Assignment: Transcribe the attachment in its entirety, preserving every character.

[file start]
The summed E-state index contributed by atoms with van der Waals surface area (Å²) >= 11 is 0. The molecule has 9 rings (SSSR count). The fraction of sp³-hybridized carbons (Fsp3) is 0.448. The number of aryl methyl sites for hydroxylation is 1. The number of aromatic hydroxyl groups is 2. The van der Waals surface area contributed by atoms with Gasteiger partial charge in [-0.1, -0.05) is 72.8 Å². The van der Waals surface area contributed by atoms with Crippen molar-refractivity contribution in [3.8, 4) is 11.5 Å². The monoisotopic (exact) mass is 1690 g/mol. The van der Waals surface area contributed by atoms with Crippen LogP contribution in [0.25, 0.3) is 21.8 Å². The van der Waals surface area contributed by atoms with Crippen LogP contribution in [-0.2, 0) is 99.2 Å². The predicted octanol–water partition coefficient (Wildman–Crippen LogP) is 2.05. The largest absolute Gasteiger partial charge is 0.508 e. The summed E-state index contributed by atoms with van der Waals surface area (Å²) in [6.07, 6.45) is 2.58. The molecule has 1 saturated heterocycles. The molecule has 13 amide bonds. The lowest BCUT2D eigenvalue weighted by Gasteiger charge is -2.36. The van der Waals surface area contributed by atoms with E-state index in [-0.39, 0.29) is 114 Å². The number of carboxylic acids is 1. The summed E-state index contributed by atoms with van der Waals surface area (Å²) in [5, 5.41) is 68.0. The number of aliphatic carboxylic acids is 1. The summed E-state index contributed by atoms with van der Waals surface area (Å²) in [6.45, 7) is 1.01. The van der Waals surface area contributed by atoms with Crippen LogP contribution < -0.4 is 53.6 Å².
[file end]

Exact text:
The summed E-state index contributed by atoms with van der Waals surface area (Å²) >= 11 is 0. The molecule has 9 rings (SSSR count). The fraction of sp³-hybridized carbons (Fsp3) is 0.448. The number of aryl methyl sites for hydroxylation is 1. The number of aromatic hydroxyl groups is 2. The van der Waals surface area contributed by atoms with Gasteiger partial charge in [-0.1, -0.05) is 72.8 Å². The van der Waals surface area contributed by atoms with Crippen molar-refractivity contribution in [3.8, 4) is 11.5 Å². The monoisotopic (exact) mass is 1690 g/mol. The van der Waals surface area contributed by atoms with Crippen LogP contribution in [0.25, 0.3) is 21.8 Å². The van der Waals surface area contributed by atoms with Crippen LogP contribution in [-0.2, 0) is 99.2 Å². The predicted octanol–water partition coefficient (Wildman–Crippen LogP) is 2.05. The largest absolute Gasteiger partial charge is 0.508 e. The summed E-state index contributed by atoms with van der Waals surface area (Å²) in [6.07, 6.45) is 2.58. The molecule has 1 saturated heterocycles. The molecule has 13 amide bonds. The lowest BCUT2D eigenvalue weighted by Gasteiger charge is -2.36. The van der Waals surface area contributed by atoms with E-state index in [-0.39, 0.29) is 114 Å². The number of carboxylic acids is 1. The summed E-state index contributed by atoms with van der Waals surface area (Å²) in [5, 5.41) is 68.0. The number of aliphatic carboxylic acids is 1. The summed E-state index contributed by atoms with van der Waals surface area (Å²) in [6.45, 7) is 1.01. The van der Waals surface area contributed by atoms with Crippen LogP contribution < -0.4 is 53.6 Å².